An Integrated Approach to Characterize and Reduce Microbial Pathogens, Nutrients, and Sediment Transport in Runoff and Drinking Water SourceEPA Grant Number: R827589E03
Title: An Integrated Approach to Characterize and Reduce Microbial Pathogens, Nutrients, and Sediment Transport in Runoff and Drinking Water Source
Investigators: Marchin, George L. , Erickson, Larry E. , Graham, David W. , Mankin, Kyle R.
Institution: Kansas State University
EPA Project Officer: Hunt, Sherri
Project Period: June 1, 1999 through March 30, 2003
Project Amount: $147,821
RFA: EPSCoR (Experimental Program to Stimulate Competitive Research) (1998) RFA Text | Recipients Lists
Research Category: EPSCoR (The Experimental Program to Stimulate Competitive Research)
We have utilized an analysis of carbon source oxidation by fecal streptococci as determined using a commercially available procedure (Biologâ) to compare known-source bacteria with a variety of unknowns from watersheds in Kansas in order to identify the origins of fecal pollution. We have also utilized antibiotic resistance analysis (ARA) to develop profiles on a known-source database and compared the same unknowns described above to that database to identify the sources of fecal pollution in various watersheds.
Antibiotic resistance analysis and carbon source oxidation by fecal streptococci may represent an economical procedure for determining the origin of fecal bacterial pollution in the watersheds of Kansas. Literature citations suggest that the techniques are valid and technically simpler than molecular techniques that purport to obtain the same data. In addition the procedures are economical and thus within the budgets of typical rural municipalities.
Known fecal streptococci isolates were obtained from livestock, humans, wildlife and domestic pets and subjected to carbon source oxidation analysis and antibiotic resistance analysis. Antibiotics used were: chlortetracycline, oxytetracycline, streptomycin, cephalothin, erythromycin, tetracycline, neomycin, vancomycin, and amoxicillin. Antibiotics were used on average at three different concentrations. This database constitutes a set of "known" patterns and currently consists of over 1,200 individual isolates. Unknown water samples were obtained from the following sites: Cheyenne Bottoms Refuge, Quivira National Wildlife Refuge, sites near St. John's Kansas, streams on the Konza prairie, Tuttle Creek Reservoir, Black Vermillion River, Cheney Lake, the Arkansas River that runs through Wichita. Additional sites within Kansas, too numerous to mention, were also sampled. Fecal streptoccocci from these samples were also selected and analyzed using carbon source oxidation assays and antibiotic resistance analysis.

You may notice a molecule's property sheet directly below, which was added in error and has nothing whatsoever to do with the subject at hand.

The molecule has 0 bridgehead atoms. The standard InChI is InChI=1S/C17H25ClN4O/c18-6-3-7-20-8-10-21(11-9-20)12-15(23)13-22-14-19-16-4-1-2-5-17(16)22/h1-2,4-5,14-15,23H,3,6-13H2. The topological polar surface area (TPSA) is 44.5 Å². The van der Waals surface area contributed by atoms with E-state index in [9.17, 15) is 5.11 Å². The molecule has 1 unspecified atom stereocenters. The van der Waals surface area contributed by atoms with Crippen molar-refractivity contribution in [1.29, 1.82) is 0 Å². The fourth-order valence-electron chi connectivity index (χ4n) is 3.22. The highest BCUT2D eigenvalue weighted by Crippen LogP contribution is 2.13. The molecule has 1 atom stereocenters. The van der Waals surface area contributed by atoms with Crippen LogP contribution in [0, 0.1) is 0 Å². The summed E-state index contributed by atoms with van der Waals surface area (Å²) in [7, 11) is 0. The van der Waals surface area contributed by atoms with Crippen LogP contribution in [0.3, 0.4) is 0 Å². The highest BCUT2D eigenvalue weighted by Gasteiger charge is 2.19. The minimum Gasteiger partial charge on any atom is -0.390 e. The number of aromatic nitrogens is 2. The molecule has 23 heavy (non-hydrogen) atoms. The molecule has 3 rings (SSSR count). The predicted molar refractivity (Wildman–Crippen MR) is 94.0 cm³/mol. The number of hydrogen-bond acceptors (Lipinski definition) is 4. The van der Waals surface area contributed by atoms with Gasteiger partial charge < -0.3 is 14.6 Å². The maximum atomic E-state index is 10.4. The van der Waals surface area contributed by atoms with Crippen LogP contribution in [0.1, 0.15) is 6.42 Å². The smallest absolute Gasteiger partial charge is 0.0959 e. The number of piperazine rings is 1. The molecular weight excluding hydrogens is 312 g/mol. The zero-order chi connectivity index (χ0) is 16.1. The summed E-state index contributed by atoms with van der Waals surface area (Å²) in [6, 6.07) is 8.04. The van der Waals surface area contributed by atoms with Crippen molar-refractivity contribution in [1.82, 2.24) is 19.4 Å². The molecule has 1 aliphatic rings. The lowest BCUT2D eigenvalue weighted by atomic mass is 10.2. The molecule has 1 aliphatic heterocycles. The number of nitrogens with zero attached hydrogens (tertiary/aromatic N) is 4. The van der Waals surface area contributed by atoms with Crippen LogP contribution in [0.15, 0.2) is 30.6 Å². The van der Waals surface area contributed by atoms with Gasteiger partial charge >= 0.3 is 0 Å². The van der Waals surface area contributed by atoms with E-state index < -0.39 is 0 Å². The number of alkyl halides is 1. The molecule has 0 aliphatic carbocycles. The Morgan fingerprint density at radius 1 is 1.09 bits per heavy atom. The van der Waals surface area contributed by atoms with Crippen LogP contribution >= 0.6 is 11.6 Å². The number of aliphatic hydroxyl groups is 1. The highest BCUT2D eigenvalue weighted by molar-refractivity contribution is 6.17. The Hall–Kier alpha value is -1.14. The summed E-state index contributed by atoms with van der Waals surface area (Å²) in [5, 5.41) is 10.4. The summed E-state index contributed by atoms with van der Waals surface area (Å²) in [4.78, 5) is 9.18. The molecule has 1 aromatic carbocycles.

The data should allow a decision as to which technique, Biologâ or ARA, is valid for determining the origin of fecal pollution from non-point sources. Data derived from the unknown samples will be compared with the known-source patterns using a pattern recognition or discriminant analysis statistical package called JMP IN. Conclusions will then be drawn on the origin fecal pollution in these watersheds. The possibilities of appropriate remedial measures will then be possible based on knowledge of sources.